The Power of Herbs & Spices in Cooking

by Catherine Haug, April 4, 2011

You probably already use a few herbs and spices when you cook or bake. Most kitchens have at least a few of these, and many of us grow some herbs in our gardens. But there are a plethora of herbs and spices available that provide not only wonderful flavors, but also health benefits as well.

Check out this informative article on Mercola’s website: Healing Herbs, and How to Use Them in Your Cooking. He discusses:

  • An interesting scientific study using a combination of cloves, cinnamon, oregano, rosemary, ginger, black pepper, paprika and garlic powder, a list that most of us have in our kitchens;
  • Immune boosting herbs & spices;
  • Those that boost mental health and/or reduce anxiety;
  • Turmeric (a potent cancer fighter, but also has many other health benefits);
  • Cinnamon (for diabetics, to improve insulin sensitivity and lower blood sugar).

A note about cinnamon:

I have been using cinnamon in my morning smoothie for about 15 years, but was disappointed that it did not lower my fasting insulin levels. Then I learned there are two types of cinnamon:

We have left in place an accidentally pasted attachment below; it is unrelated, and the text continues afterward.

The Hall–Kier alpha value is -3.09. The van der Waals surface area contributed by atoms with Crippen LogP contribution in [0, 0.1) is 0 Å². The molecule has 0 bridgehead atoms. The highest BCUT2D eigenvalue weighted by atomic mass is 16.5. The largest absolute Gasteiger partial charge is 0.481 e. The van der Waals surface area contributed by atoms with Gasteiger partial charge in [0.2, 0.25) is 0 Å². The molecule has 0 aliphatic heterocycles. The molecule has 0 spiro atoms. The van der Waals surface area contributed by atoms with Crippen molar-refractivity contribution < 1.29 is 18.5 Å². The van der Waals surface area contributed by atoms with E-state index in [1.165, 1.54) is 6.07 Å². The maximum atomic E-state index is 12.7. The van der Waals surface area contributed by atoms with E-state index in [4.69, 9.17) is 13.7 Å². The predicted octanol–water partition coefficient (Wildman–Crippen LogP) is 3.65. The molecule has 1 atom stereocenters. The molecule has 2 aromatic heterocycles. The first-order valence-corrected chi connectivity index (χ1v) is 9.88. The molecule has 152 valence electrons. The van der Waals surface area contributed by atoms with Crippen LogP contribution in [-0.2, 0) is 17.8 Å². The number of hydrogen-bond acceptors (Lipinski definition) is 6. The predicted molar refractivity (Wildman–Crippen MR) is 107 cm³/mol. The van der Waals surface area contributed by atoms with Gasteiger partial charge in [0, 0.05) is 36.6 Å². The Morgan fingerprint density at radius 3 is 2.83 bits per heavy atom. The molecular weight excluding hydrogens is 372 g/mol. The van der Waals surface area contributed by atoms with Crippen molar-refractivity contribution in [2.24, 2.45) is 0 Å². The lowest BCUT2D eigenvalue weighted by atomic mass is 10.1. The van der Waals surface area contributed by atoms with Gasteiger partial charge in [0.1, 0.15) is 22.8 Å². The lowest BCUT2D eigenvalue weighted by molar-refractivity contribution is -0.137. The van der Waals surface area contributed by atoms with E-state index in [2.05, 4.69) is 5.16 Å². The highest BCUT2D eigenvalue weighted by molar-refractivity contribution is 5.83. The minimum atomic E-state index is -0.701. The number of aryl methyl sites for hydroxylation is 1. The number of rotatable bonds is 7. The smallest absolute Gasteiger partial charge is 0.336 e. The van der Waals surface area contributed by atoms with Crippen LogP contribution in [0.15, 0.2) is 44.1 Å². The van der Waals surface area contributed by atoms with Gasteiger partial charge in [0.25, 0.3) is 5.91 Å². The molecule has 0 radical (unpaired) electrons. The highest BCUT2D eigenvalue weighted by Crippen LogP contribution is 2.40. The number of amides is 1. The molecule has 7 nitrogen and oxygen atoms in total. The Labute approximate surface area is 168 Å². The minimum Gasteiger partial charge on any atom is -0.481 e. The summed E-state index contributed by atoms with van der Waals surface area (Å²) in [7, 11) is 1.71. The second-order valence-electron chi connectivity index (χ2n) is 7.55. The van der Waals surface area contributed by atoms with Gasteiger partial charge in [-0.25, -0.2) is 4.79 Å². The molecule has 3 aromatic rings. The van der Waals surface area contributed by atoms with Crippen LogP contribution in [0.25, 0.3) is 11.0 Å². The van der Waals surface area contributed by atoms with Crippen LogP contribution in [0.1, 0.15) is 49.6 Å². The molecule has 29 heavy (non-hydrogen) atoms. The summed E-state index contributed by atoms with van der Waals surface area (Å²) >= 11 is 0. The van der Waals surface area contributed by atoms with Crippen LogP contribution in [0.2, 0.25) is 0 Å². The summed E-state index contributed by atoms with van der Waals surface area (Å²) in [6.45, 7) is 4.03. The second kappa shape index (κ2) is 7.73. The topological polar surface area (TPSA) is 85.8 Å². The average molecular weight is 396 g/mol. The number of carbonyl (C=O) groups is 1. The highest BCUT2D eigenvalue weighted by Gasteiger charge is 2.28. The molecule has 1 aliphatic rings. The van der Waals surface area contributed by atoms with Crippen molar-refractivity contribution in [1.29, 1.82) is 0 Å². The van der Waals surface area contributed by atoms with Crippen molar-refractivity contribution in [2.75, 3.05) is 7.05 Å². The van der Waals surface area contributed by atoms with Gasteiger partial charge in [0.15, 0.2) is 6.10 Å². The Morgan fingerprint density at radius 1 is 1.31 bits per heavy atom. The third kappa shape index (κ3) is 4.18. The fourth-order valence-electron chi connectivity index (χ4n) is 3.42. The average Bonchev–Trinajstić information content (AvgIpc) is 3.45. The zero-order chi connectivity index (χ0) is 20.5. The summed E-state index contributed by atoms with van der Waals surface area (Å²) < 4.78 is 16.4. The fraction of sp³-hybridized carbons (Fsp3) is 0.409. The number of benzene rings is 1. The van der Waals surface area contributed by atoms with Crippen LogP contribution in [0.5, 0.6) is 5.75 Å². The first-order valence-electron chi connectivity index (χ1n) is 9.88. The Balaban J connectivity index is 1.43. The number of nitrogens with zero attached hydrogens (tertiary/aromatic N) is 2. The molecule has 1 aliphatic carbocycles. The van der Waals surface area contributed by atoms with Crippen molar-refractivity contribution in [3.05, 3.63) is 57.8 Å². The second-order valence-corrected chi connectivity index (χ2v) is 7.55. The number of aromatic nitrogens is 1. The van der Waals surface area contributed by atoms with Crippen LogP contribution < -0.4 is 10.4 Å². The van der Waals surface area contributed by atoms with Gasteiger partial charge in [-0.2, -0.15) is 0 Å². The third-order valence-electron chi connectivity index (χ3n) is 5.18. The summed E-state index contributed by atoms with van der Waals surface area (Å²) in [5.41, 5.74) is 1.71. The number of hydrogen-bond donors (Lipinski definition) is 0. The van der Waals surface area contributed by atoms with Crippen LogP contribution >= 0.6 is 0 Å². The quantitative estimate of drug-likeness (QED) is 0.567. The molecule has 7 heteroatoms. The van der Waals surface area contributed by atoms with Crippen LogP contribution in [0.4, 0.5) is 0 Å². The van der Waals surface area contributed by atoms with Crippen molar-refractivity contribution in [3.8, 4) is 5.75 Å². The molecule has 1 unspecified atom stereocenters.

• True cinnamon, AKA Ceylon (or Sri Lanka) Cinnamon (Cinnamomum verum or Cinnamomum zeylanicum)
  • Aromatic cinnamon, AKA cassia (Cinnamomum cassia or Cinnamomun aromaticaum)

Only true (Ceylon) cinnamon provides the benefits for diabetics. Unfortunately, the type of cinnamon sold in grocery stores (even in bulk) is the other type, cassia, which may be toxic at levels used by diabetics, and does not provide the same benefit.

You can order true cinnamon online; I get mine by special order through Swan Valley Herbs. Once I switched to true cinnamon, I noted that both my fasting insulin and  cholesterol went down, and I have less inflammation! [NOTE: the cholesterol- and blood pressure-lowering effects happen only if you have insulin-sensititvity issues or are type-2 diabetic].

Use between 1/2 – 1 tsp Ceylon cinnamon daily for maximum benefit. 1/2 tsp Ceylon cinnamon provides 5 grams cinnamon. CAUTION: The higher dose should only be used by those with type-2 diabetes. Too much cinnamon if you don’t need it, could be toxic. And NEVER use this high a dose of cassia, as it is definitely toxic.

One tasty way to ingest cinnamon is as a tea with honey (see Healing Herbs, and How to Use Them in Your Cooking, for how to make the tea). Or you can mix it into a protein & fruit smoothie as I do.

Note that I am not a doctor and am not qualified to advise you on your specific health situation.  My intent is merely to raise awareness and express opinion.

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